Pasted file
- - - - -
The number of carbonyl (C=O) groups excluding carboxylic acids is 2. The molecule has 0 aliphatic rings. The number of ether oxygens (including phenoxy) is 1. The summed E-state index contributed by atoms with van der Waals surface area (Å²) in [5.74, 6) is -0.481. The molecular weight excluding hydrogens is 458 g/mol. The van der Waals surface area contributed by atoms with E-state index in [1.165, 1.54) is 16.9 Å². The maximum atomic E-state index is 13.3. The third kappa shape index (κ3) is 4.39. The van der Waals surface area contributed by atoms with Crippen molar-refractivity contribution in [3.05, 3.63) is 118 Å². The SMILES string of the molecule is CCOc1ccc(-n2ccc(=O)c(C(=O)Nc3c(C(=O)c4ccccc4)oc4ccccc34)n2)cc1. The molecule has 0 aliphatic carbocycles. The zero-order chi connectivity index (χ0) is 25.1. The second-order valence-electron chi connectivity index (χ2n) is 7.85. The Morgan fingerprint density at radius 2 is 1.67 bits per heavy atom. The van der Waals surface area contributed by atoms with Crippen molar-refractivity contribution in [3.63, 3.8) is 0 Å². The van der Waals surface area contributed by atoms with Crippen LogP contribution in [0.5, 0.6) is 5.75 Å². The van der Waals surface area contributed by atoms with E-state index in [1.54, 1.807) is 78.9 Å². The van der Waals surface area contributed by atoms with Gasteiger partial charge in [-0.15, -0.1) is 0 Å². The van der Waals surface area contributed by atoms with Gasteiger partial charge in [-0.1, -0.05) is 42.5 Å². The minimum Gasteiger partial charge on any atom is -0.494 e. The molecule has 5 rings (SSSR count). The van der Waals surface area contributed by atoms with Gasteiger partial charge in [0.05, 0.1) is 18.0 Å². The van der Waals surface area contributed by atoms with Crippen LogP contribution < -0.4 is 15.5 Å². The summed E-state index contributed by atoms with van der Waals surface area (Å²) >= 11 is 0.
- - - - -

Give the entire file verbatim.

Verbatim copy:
The number of carbonyl (C=O) groups excluding carboxylic acids is 2. The molecule has 0 aliphatic rings. The number of ether oxygens (including phenoxy) is 1. The summed E-state index contributed by atoms with van der Waals surface area (Å²) in [5.74, 6) is -0.481. The molecular weight excluding hydrogens is 458 g/mol. The van der Waals surface area contributed by atoms with E-state index in [1.165, 1.54) is 16.9 Å². The maximum atomic E-state index is 13.3. The third kappa shape index (κ3) is 4.39. The van der Waals surface area contributed by atoms with Crippen molar-refractivity contribution in [3.05, 3.63) is 118 Å². The SMILES string of the molecule is CCOc1ccc(-n2ccc(=O)c(C(=O)Nc3c(C(=O)c4ccccc4)oc4ccccc34)n2)cc1. The molecule has 0 aliphatic carbocycles. The zero-order chi connectivity index (χ0) is 25.1. The second-order valence-electron chi connectivity index (χ2n) is 7.85. The Morgan fingerprint density at radius 2 is 1.67 bits per heavy atom. The van der Waals surface area contributed by atoms with Crippen molar-refractivity contribution in [3.63, 3.8) is 0 Å². The van der Waals surface area contributed by atoms with Crippen LogP contribution in [0.5, 0.6) is 5.75 Å². The van der Waals surface area contributed by atoms with E-state index in [1.54, 1.807) is 78.9 Å². The van der Waals surface area contributed by atoms with Gasteiger partial charge in [-0.15, -0.1) is 0 Å². The van der Waals surface area contributed by atoms with Gasteiger partial charge in [-0.1, -0.05) is 42.5 Å². The minimum Gasteiger partial charge on any atom is -0.494 e. The molecule has 5 rings (SSSR count). The van der Waals surface area contributed by atoms with Gasteiger partial charge in [0.05, 0.1) is 18.0 Å². The van der Waals surface area contributed by atoms with Crippen LogP contribution < -0.4 is 15.5 Å². The summed E-state index contributed by atoms with van der Waals surface area (Å²) >= 11 is 0.